I had been fighting a cold for a few days, but by Sunday I was restless and feeling well enough to go for a drive. I decided to head south on Highway 10 to check out a small portion of the Old Spanish Trail. I’ve driven through the area many times and seen places I’d like to check out, but I was always on my way to or from somewhere and never had the time to explore. This time I made up my mind to stop whenever it fancied me, and my first stop was near Walker Flat south of the town of Emery. Some patina on the cliffs alongside the highway looked promising, and I wasn’t disappointed. From the driver’s seat of the Jeep, through the binoculars I got for Christmas, I spotted some petroglyphs. I hiked a short distance to get a closer look, cutting myself twice on the barbed wire fence when I climbed over it. The petroglyphs weren’t great, though there was an 1922 inscription nearby that I found interesting because the maker could be traced through historical records.
After making it back over the barbed wire with no more wounds, I continued to I-70 and started westbound up the canyon along Ivie Creek. I exited on the interchange just west of Fremont Junction and continued west on the frontage road, driving slowly and stopping often to peer through the binoculars, mostly at the cliffs on the north side of the interstate. I stopped at Red Creek, which is part of the Fish Lake cutoff of the Old Spanish Trail. I’d been at the mouth of Red Creek years ago and noticed some inscriptions but wasn’t very interested in them at the time. This time I spent a lot of time examining the cliffs and found some old names and dates carved there.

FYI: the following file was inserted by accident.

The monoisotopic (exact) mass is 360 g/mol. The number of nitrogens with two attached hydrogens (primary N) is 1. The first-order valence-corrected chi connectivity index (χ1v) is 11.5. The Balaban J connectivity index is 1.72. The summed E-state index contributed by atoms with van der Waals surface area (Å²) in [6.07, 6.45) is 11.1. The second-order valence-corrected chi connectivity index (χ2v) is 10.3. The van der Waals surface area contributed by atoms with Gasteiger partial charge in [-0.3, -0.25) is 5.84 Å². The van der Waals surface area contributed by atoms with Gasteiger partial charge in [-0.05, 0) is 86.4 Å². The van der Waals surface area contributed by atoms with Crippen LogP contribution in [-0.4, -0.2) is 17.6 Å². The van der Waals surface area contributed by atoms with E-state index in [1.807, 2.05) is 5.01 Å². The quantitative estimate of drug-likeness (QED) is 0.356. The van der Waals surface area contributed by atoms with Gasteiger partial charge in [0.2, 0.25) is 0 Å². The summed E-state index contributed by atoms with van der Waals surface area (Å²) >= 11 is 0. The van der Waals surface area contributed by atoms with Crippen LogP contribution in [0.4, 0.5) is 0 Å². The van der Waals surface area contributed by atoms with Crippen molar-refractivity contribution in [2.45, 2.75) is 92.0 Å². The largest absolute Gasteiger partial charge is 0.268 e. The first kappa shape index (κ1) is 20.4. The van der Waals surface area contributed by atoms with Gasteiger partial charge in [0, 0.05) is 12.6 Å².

Although I spent most of my day along Ivie Creek, I found little of interest there except some distant pictographs that will have to wait until the cold winter weather abates–I wasn’t up for a hike in this cold, windy weather. On the way home I had some time to kill before my wife expected me to be there to fix dinner, so I took a detour south of Emery and eventually found myself parked on top of the Coal Cliffs with an incredible view over the San Rafael Swell and points to the south. My favorite moment of the day came when I noticed three peaks lined up perfectly: Pissant Knoll, East Cedar Mountain, and Mt. Ellen were all aligned to the south-southeast.
Along Highway 10, it’s easy to count down the minutes until I get home. One hour from Emery, 45 minutes from Ferron, 35 minutes from Castle Dale, 20 minutes from Huntington. It was just about the longest hour of my life because my MP3 CD got stuck in the player and I was forced to listen to either silence or the slim selection of local radio stations–either pop or country. I chose to listen to mostly static, occasionally pulling in a fragment of an alternative station out of Salt Lake City when atmospheric and geographic conditions were just right.